98 Presentation : IMS – Tech Managers ConferenceAuthor : IMS StaffCreation date : 08 March 2012Classification : D3Conservation :Page : # 04 - Power and Control DevicesAuthor : IMS StafffCreation date : 02 Nov 2012Classification : D3 Troubleshooting Faulty Control Relays with Timer Blocks (On and Off Delay) Next, test the contacts for the energized operation. Place the ohm-meter on the 67 to 68 (N.O.T.C.) terminals. The reading should still be OL. Press the timing relay in to simulate the coil energized. The timed contacts should close after the time dialed on the timer. When the timed contacts close, the reading should be 0 ohms. Release the timing relay and the contacts should open immediately. The reading should go back to OL. Next, place the ohm-meter on the 55 to 56 (N.C.T.O.) terminals. If the contacts are closed the reading should be 0 ohms. Press the timing relay in to simulate the coil energized. The timed contacts should open after the time dialed on the timer. When the timed contacts open, the reading should be OL. Release the timing relay and the contacts should close immediately. The reading should go back to 0 ohms. Module 7: Troubleshooting Power and Control Devices

99 Presentation : IMS – Tech Managers ConferenceAuthor : IMS StaffCreation date : 08 March 2012Classification : D3Conservation :Page : # 04 - Power and Control DevicesAuthor : IMS StafffCreation date : 02 Nov 2012Classification : D3 Troubleshooting Faulty Control Relays with Timer Blocks (On and Off Delay) The OFF delay timer will be discussed next. The control relay contains: A coil, when energized it will change the states of all contacts Four main contacts (2 N.O.) and (2 N.C.) used for switching current and voltage in the control circuit The OFF delay timer contains: One set of timed contacts that are normally open, will close instantaneously when the timing relay is energized and will time back open after the relay is de-energized (N.O.T.O.). One set of timed contacts that are normally closed, will open instantaneously when the timing relay is energized and will time back closed after the relay is de-energized (N.C.T.C.). To troubleshoot this device out of the circuit, the ohm-meter will be used. Troubleshooting the coil The coil should be tested using the same procedure as before for the contactors and relays. Module 7: Troubleshooting Power and Control Devices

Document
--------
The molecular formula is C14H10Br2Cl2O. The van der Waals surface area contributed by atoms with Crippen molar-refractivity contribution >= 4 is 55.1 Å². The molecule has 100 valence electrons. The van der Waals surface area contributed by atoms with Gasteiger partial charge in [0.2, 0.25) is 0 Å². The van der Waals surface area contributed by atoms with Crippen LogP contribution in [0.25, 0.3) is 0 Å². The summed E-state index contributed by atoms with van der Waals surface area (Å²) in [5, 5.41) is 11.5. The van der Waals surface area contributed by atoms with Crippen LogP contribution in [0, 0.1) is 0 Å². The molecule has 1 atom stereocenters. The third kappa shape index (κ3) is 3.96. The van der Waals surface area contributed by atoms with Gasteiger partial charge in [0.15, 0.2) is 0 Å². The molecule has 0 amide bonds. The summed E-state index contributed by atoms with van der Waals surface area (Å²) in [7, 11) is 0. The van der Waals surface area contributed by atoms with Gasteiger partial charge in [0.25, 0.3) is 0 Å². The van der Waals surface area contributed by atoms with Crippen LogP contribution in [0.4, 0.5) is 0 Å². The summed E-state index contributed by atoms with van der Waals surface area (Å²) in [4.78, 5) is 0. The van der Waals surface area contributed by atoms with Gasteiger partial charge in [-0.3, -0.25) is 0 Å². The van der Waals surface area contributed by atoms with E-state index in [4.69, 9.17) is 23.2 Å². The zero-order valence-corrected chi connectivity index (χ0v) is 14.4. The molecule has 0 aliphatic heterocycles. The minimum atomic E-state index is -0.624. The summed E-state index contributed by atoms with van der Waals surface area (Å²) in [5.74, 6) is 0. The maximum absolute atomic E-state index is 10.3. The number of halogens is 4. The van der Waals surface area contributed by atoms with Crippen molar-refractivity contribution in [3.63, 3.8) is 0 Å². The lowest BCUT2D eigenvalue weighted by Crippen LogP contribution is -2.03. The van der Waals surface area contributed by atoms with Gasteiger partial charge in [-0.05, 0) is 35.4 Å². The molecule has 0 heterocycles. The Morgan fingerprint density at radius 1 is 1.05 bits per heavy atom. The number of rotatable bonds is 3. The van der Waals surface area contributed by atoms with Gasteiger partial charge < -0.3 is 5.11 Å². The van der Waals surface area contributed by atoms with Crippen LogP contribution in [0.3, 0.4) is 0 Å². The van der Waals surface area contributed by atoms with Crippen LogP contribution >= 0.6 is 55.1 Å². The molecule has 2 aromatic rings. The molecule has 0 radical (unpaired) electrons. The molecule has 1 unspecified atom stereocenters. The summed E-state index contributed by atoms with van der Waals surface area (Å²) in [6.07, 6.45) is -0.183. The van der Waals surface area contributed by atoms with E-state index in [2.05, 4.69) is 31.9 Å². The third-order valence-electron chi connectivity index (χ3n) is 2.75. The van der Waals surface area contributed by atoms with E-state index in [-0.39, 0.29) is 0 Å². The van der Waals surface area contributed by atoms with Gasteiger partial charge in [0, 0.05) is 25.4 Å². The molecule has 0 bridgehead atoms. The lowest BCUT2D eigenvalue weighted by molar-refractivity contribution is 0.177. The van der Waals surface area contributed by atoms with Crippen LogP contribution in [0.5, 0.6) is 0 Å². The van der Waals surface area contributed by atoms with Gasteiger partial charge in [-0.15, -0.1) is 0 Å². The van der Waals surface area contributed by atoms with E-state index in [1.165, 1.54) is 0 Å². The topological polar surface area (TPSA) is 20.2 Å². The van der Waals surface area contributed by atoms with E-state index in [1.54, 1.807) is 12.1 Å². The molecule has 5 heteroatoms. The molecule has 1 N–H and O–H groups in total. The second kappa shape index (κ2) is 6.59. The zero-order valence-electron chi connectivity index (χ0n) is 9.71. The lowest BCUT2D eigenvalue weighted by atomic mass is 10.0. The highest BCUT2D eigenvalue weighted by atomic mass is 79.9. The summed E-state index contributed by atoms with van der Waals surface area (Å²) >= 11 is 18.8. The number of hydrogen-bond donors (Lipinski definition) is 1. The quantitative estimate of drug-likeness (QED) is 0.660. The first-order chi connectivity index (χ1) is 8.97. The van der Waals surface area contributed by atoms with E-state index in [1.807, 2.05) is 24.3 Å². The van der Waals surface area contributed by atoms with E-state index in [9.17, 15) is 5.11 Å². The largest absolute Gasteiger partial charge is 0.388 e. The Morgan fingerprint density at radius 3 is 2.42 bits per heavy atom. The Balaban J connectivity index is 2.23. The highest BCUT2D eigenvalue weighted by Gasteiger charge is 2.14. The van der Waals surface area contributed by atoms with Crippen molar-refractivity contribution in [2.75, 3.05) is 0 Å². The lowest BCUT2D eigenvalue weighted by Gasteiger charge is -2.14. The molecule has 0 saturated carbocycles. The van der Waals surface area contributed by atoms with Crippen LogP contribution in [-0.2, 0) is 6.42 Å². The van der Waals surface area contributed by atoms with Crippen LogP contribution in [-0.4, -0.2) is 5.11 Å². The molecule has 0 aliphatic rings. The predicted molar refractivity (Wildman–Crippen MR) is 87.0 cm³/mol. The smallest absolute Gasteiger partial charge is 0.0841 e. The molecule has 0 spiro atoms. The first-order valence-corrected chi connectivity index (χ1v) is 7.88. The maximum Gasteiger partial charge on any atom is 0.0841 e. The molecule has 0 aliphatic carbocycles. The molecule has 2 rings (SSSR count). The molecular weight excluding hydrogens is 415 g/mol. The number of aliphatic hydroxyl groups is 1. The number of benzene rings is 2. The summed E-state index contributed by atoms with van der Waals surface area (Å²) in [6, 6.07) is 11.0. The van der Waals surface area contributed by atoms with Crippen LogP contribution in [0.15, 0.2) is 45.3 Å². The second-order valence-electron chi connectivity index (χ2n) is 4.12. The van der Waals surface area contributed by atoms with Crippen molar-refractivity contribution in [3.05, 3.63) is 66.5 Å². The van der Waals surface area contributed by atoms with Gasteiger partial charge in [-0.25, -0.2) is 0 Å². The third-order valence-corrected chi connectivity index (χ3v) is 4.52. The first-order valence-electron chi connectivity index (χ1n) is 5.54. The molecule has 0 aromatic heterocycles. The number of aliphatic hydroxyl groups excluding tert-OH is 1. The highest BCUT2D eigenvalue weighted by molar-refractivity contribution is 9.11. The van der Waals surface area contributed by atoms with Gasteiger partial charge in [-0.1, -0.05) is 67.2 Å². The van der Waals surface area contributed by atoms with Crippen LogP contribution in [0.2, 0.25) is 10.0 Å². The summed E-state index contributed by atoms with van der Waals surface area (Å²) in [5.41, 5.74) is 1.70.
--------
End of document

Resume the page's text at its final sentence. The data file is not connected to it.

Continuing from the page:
100 Presentation : IMS – Tech Managers ConferenceAuthor : IMS StaffCreation date : 08 March 2012Classification : D3Conservation :Page : # 04 - Power and Control DevicesAuthor : IMS StafffCreation date : 02 Nov 2012Classification : D3 Troubleshooting Faulty Control Relays with Timer Blocks (On and Off Delay) Troubleshooting the OFF delay timed contacts First, test the timed contacts for the de-energized operation before the timing relay has been energized. Place the ohm-meter on the 57 to 58 (N.O.T.O.) terminals. If the contacts are open, the reading should be OL. Next, place the ohm-meter on the 65 to 66 (N.C.T.C.) terminals. If the contacts are closed the reading should be 0 ohms. Next, test the contacts for the energized then de-energized operation. Place the ohm-meter on the 57 to 58 (N.O.T.O.) terminals. The reading should still be OL. Press the timing relay in to simulate the coil energized. The timed contacts should close instantaneously. The reading should be 0 ohms. Release the timing relay and the timed contacts (N.O.T.O.) should open after the time dialed on the timer. When the timed contacts open, the reading should be OL. Module 7: Troubleshooting Power and Control Devices